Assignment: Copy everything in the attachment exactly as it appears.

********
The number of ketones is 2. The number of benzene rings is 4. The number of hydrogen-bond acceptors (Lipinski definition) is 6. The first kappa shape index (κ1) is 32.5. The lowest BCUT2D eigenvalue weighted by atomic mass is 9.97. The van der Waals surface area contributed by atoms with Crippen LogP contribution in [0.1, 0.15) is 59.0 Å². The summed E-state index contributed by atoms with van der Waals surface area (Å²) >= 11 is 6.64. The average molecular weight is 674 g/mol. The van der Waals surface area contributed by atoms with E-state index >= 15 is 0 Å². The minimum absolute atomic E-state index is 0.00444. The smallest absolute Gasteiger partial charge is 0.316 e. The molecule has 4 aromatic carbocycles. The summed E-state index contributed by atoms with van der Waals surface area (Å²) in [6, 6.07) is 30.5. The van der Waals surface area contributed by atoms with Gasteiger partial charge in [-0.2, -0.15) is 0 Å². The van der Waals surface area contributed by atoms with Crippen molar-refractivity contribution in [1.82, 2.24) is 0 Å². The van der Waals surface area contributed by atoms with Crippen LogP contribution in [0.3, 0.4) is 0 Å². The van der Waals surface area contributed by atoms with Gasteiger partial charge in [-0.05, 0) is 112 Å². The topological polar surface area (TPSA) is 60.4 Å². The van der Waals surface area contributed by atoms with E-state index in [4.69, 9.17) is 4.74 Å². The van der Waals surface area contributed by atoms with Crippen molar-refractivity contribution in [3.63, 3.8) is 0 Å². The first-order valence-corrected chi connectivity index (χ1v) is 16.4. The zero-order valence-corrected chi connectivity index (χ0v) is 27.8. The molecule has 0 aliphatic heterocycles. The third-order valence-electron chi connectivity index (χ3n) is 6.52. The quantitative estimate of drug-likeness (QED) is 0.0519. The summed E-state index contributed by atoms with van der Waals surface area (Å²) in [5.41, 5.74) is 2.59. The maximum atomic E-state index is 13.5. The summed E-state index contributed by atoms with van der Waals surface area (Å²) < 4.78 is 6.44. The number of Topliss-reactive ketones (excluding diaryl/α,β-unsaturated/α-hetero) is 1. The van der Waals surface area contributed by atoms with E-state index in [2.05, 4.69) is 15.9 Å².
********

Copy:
The number of ketones is 2. The number of benzene rings is 4. The number of hydrogen-bond acceptors (Lipinski definition) is 6. The first kappa shape index (κ1) is 32.5. The lowest BCUT2D eigenvalue weighted by atomic mass is 9.97. The van der Waals surface area contributed by atoms with Crippen LogP contribution in [0.1, 0.15) is 59.0 Å². The summed E-state index contributed by atoms with van der Waals surface area (Å²) >= 11 is 6.64. The average molecular weight is 674 g/mol. The van der Waals surface area contributed by atoms with E-state index >= 15 is 0 Å². The minimum absolute atomic E-state index is 0.00444. The smallest absolute Gasteiger partial charge is 0.316 e. The molecule has 4 aromatic carbocycles. The summed E-state index contributed by atoms with van der Waals surface area (Å²) in [6, 6.07) is 30.5. The van der Waals surface area contributed by atoms with Gasteiger partial charge in [-0.2, -0.15) is 0 Å². The van der Waals surface area contributed by atoms with Crippen molar-refractivity contribution in [1.82, 2.24) is 0 Å². The van der Waals surface area contributed by atoms with Crippen LogP contribution in [0.3, 0.4) is 0 Å². The van der Waals surface area contributed by atoms with Gasteiger partial charge in [-0.05, 0) is 112 Å². The topological polar surface area (TPSA) is 60.4 Å². The van der Waals surface area contributed by atoms with E-state index in [4.69, 9.17) is 4.74 Å². The van der Waals surface area contributed by atoms with Crippen molar-refractivity contribution in [3.63, 3.8) is 0 Å². The first-order valence-corrected chi connectivity index (χ1v) is 16.4. The zero-order valence-corrected chi connectivity index (χ0v) is 27.8. The molecule has 0 aliphatic heterocycles. The third-order valence-electron chi connectivity index (χ3n) is 6.52. The quantitative estimate of drug-likeness (QED) is 0.0519. The summed E-state index contributed by atoms with van der Waals surface area (Å²) in [5.41, 5.74) is 2.59. The maximum atomic E-state index is 13.5. The summed E-state index contributed by atoms with van der Waals surface area (Å²) < 4.78 is 6.44. The number of Topliss-reactive ketones (excluding diaryl/α,β-unsaturated/α-hetero) is 1. The van der Waals surface area contributed by atoms with E-state index in [2.05, 4.69) is 15.9 Å².